The Scottish Government has urged Whitehall to offer further reassurances on the future of the Green Investment Bank (GIB) as it enters privatisation.
Economy secretary Keith Brown (pictured) wrote to the UK Government in December, expressing disappointment over an “unacceptable lack of communication” regarding the GIB’s privatisation.
Brown raised concerns over reports that the completion of the transaction process will result in the complete break-up of the bank’s current portfolio, and may result in an ”asset-stripping exercise” with financial rewards for new owners.
He also requested confirmation of a commitment from the former business secretary Sajid Javid in 2015 to protect 50 jobs supported at the GIB’s Edinburgh headquarters.
“I have been made aware of some concerning reports that the privatisation has become more of a fragmentation or asset-stripping process which runs counter to the previous commitments made to the Scottish Government.
“This is deeply troubling considering the vital role that the bank serves in our green economy.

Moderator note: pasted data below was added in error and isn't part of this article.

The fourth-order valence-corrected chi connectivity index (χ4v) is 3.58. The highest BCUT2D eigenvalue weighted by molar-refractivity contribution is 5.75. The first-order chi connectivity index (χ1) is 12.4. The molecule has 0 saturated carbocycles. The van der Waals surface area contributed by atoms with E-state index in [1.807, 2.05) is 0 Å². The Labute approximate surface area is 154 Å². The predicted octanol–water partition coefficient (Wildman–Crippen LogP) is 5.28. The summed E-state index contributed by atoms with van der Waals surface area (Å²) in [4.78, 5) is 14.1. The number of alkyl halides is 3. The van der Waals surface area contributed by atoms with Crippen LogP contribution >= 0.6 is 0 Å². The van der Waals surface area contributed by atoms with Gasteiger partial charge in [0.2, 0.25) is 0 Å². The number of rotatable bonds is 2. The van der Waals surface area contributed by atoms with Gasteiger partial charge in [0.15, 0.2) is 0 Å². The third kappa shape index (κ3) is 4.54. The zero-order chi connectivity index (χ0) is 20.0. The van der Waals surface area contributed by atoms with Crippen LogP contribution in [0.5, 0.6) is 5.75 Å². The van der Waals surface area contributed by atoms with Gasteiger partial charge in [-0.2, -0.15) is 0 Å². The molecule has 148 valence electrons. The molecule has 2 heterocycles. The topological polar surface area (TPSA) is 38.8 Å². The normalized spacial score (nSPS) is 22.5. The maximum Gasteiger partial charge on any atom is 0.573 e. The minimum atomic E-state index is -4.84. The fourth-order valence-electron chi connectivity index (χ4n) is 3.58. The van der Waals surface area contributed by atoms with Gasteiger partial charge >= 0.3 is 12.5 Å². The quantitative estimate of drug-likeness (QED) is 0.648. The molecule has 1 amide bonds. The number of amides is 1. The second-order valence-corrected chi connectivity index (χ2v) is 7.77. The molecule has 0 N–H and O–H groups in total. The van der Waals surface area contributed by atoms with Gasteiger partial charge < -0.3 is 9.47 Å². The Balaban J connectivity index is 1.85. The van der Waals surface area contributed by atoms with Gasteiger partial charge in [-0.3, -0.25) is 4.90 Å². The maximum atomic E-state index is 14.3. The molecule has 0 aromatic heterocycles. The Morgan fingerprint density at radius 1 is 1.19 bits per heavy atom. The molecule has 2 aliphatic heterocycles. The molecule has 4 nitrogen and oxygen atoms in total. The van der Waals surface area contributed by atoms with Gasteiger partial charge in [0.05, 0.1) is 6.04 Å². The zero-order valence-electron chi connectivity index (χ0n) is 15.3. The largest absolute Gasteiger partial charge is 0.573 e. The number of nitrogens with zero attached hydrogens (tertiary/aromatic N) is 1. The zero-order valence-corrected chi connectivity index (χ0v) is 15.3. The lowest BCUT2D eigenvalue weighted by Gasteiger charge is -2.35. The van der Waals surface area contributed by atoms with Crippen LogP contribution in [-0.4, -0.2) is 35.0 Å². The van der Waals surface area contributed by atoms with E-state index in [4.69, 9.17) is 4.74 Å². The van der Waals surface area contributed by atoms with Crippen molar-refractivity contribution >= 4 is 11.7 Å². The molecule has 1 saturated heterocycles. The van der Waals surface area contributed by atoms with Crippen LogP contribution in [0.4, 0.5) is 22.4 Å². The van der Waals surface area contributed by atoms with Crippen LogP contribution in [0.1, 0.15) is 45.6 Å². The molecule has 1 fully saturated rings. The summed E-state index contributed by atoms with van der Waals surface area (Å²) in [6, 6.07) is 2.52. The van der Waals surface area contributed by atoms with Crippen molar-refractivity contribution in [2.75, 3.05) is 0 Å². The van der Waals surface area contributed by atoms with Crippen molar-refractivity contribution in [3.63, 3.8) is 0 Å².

“The veiled manner in which privatisation is taking place offers no reassurance that the future of the GIB is being modelled in line with the reassurances offered to the Scottish Government in 2015, which state that the original purpose of the bank would be maintained.”
Brown called on the UK Government for an update on the progress of privatisation and clarification that previous assurances are being adhered to.
A spokesperson for the Department for Business, Energy, and Industrial Strategy declined to comment.
They said: “This is a commercially sensitive process and therefore it is inappropriate for us to comment while the process is ongoing.”
The sale process began in March 2016 with a ’special share’, under which trustees would have to give consent if the GIB wanted to change its sustainability focus.
This share will be held by a newly incorporated organisation, the Green Purposes Company, run by trustees selected by an independent committee.
Nominated trustees were announced in November and they will be formally appointed when the GIB transfers to new ownership.
They include James Curran, the former chief executive of the Scottish Environment Protection Agency and former Aldersgate Group chair Peter Young.